A lot or a little?
The parents' guide to what's in this movie.
What parents need to know
Parents need to know Star Trek: First Contact is the first Trek movie to Go Where No Star Trek Flick Had Gone Before, to a PG-13 rating. It has some pretty gruesome violence and a macabre threat in the menacing Borg, a zombie-like, infectious, cybernetic race who could give younger viewers nightmares. Humans and Borg alike die in battles, with some limbs severed, and a Borg commander can detach her head at will. There is some generalized dialog about sexuality, as well as mild swearing. A historical Starfleet hero is revealed as a misfit drunkard; while his alcoholism is perhaps meant as pathos, it comes across as mainly comical.
What's the story?
A theatrical spin-off of the fine TV show Star Trek: The Next Generation, STAR TREK: FIRST CONTACT gets right to business with the most compelling of the villains from the program, the Borg, an army of ghoulish cyborgs from deep space, out to conquer all humanoid life. Responding to an attack on Earth by the Borg, the starship Enterprise (a new model since the previous one got trashed in the last film) discovers the invaders have sent a Borg expedition back in time, to a war-devastated 21st-century Earth. By striking at this crucial interval, the Borg will absorb humanity at its weakest point, altering history and preventing the founding of Starfleet. Following in the same time warp, the Enterprise crew split into two teams; one beams to the wilderness of Montana of 2063, to find a genius inventor-pilot named Zephraim Cochrane (James Cromwell), responsible for faster-than-light space travel -- but he turns out to be a gangly wastrel, aghast that he's destined to be regarded as the planet's greatest hero. That's played on a comic level; more serious events unfold on the Enterprise, where Borg have taken root like an infection and are spreading throughout the ship.
Is it any good?
Kids (heck, adults too) who have absorbed Treklore on the level of their Pokemon or Buffy the Vampire Slayer scholarship should be delighted by the well-modulated space adventure. Though it comes on like gangbusters (or Borgbusters, as the case may be), as with many Star Trek movies, knowledge of the dense TV mythology is crucial to comprehending this maximum-warp theatrical expansion. Someone who has not seen the cliffhanger episodes in which Capt. Jean-Luc Picard (Patrick Stewart) is captured and turned into a Borg, will be a bit lost -- and Star Trek: First Contact not only references them but also connects, to varying degrees, with Star Trek: Deep Space Nine and Star Trek: Voyager, among others. In-joke lines and cameos that made audiences cheer in 1996 may seem puzzling and out of context today.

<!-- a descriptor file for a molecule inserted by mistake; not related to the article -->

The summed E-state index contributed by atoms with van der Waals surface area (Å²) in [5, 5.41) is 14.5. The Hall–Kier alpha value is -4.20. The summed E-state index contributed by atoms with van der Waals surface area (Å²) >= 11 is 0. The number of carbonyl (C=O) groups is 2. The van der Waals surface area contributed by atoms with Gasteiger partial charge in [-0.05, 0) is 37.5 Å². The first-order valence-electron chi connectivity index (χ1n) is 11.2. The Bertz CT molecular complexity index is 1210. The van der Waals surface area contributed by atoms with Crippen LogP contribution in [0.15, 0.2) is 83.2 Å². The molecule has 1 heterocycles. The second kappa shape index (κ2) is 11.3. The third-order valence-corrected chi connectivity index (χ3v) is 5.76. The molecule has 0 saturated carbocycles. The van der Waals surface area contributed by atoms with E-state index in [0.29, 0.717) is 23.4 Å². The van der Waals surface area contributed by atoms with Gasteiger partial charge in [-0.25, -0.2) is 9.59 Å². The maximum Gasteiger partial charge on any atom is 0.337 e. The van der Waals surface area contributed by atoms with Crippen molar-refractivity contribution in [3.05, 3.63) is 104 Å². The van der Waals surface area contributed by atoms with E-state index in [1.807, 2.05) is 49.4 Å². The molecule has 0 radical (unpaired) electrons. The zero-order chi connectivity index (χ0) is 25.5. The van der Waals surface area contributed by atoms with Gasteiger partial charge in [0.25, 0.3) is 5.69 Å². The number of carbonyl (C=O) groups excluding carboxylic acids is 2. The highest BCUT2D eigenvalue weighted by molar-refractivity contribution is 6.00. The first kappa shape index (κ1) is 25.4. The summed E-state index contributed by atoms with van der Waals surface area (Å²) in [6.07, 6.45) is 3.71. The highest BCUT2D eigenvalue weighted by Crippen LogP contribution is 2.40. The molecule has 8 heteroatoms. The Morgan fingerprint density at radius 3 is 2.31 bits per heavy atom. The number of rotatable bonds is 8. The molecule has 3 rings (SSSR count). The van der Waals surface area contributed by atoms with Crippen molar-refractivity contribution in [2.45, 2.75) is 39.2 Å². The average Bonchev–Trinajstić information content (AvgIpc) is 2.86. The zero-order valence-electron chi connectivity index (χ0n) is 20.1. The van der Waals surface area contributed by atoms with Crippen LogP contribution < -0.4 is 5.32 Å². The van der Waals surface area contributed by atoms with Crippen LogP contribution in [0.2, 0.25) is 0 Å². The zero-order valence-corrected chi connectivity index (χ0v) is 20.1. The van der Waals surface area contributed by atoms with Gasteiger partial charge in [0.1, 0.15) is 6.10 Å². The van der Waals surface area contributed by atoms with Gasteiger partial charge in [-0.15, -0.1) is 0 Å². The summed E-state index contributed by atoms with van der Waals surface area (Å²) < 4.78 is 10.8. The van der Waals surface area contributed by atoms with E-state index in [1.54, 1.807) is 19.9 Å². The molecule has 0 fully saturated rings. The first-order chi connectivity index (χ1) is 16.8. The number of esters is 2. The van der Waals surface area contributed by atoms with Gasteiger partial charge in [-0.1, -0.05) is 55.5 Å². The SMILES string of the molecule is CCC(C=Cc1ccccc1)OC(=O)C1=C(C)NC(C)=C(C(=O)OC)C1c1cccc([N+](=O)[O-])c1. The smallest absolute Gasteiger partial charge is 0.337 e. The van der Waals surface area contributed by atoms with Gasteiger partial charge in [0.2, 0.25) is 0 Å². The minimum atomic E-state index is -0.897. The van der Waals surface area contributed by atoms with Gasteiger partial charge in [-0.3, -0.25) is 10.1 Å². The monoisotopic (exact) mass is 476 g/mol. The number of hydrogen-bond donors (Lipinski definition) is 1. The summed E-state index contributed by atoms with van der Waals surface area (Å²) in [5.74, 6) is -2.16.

While the relatively tame stuff on Earth with Zephraim Cochrane seems to have drifted in from an entirely different (and more lighthearted) film, it gives you vital breathing space in between the Borg conflict, in which the stakes are literally a fate worse than death. Indeed, the vibe is not unlike Alien as the purposeful zombies take over deck by deck -- only to meet their match in human will and loyalty.
Talk to your kids about ...
Families can talk about why the Borg are standouts among all the alien menaces on Star Trek. Why are they such memorable adversaries?
What about the side-story about Zephraim Cochrane, the legendary inventor who turns out to be an extremely reluctant hero? Can you think of any real-life equivalents in human history?
The theme of Moby Dick and obsessive vengeance arises, a reference that also came up in Star Trek II: The Wrath of Khan. What similarities are there in the stories?
- In theaters: November 22, 1996
- On DVD or streaming: May 15, 2005
- Cast: James Cromwell, Jonathan Frakes, Michael Dorn, Patrick Stewart
- Director: Jonathan Frakes
- Studio: Paramount Pictures
- Genre: Science Fiction
- Run time: 111 minutes
- MPAA rating: PG-13
- MPAA explanation: some sci-fi adventure violence.
For kids who love Star Trek
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Common Sense Media's unbiased ratings are created by expert reviewers and aren't influenced by the product's creators or by any of our funders, affiliates, or partners.